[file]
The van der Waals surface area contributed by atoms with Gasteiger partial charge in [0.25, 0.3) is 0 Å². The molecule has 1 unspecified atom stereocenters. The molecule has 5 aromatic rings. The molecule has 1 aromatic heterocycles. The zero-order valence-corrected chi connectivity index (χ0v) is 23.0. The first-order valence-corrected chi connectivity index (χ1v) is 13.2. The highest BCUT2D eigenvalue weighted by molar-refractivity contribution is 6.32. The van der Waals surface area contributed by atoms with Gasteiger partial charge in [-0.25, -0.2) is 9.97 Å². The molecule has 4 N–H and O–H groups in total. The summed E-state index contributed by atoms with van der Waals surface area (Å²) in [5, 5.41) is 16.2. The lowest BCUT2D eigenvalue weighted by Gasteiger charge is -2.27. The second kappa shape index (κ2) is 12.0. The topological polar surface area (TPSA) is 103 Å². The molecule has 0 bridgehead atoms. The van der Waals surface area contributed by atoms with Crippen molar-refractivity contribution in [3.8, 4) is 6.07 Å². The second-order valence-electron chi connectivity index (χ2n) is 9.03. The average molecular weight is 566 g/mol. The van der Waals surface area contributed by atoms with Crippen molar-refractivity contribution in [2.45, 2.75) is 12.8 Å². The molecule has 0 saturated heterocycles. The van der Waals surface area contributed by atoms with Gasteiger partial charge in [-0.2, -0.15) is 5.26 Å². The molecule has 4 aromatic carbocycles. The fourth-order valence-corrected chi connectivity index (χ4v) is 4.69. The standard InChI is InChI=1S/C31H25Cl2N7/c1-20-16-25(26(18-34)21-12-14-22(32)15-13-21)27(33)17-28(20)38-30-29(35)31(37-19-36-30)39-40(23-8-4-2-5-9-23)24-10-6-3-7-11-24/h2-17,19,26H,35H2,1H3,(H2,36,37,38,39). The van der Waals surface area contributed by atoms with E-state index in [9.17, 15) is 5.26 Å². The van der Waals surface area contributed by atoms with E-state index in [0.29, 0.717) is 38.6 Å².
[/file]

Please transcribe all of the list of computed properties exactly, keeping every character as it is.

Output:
The van der Waals surface area contributed by atoms with Gasteiger partial charge in [0.25, 0.3) is 0 Å². The molecule has 1 unspecified atom stereocenters. The molecule has 5 aromatic rings. The molecule has 1 aromatic heterocycles. The zero-order valence-corrected chi connectivity index (χ0v) is 23.0. The first-order valence-corrected chi connectivity index (χ1v) is 13.2. The highest BCUT2D eigenvalue weighted by molar-refractivity contribution is 6.32. The van der Waals surface area contributed by atoms with Gasteiger partial charge in [-0.25, -0.2) is 9.97 Å². The molecule has 4 N–H and O–H groups in total. The summed E-state index contributed by atoms with van der Waals surface area (Å²) in [5, 5.41) is 16.2. The lowest BCUT2D eigenvalue weighted by Gasteiger charge is -2.27. The second kappa shape index (κ2) is 12.0. The topological polar surface area (TPSA) is 103 Å². The molecule has 0 bridgehead atoms. The van der Waals surface area contributed by atoms with Crippen molar-refractivity contribution in [3.8, 4) is 6.07 Å². The second-order valence-electron chi connectivity index (χ2n) is 9.03. The average molecular weight is 566 g/mol. The van der Waals surface area contributed by atoms with Crippen molar-refractivity contribution in [2.45, 2.75) is 12.8 Å². The molecule has 0 saturated heterocycles. The van der Waals surface area contributed by atoms with Gasteiger partial charge in [-0.2, -0.15) is 5.26 Å². The molecule has 4 aromatic carbocycles. The fourth-order valence-corrected chi connectivity index (χ4v) is 4.69. The standard InChI is InChI=1S/C31H25Cl2N7/c1-20-16-25(26(18-34)21-12-14-22(32)15-13-21)27(33)17-28(20)38-30-29(35)31(37-19-36-30)39-40(23-8-4-2-5-9-23)24-10-6-3-7-11-24/h2-17,19,26H,35H2,1H3,(H2,36,37,38,39). The van der Waals surface area contributed by atoms with E-state index in [9.17, 15) is 5.26 Å². The van der Waals surface area contributed by atoms with E-state index in [0.29, 0.717) is 38.6 Å².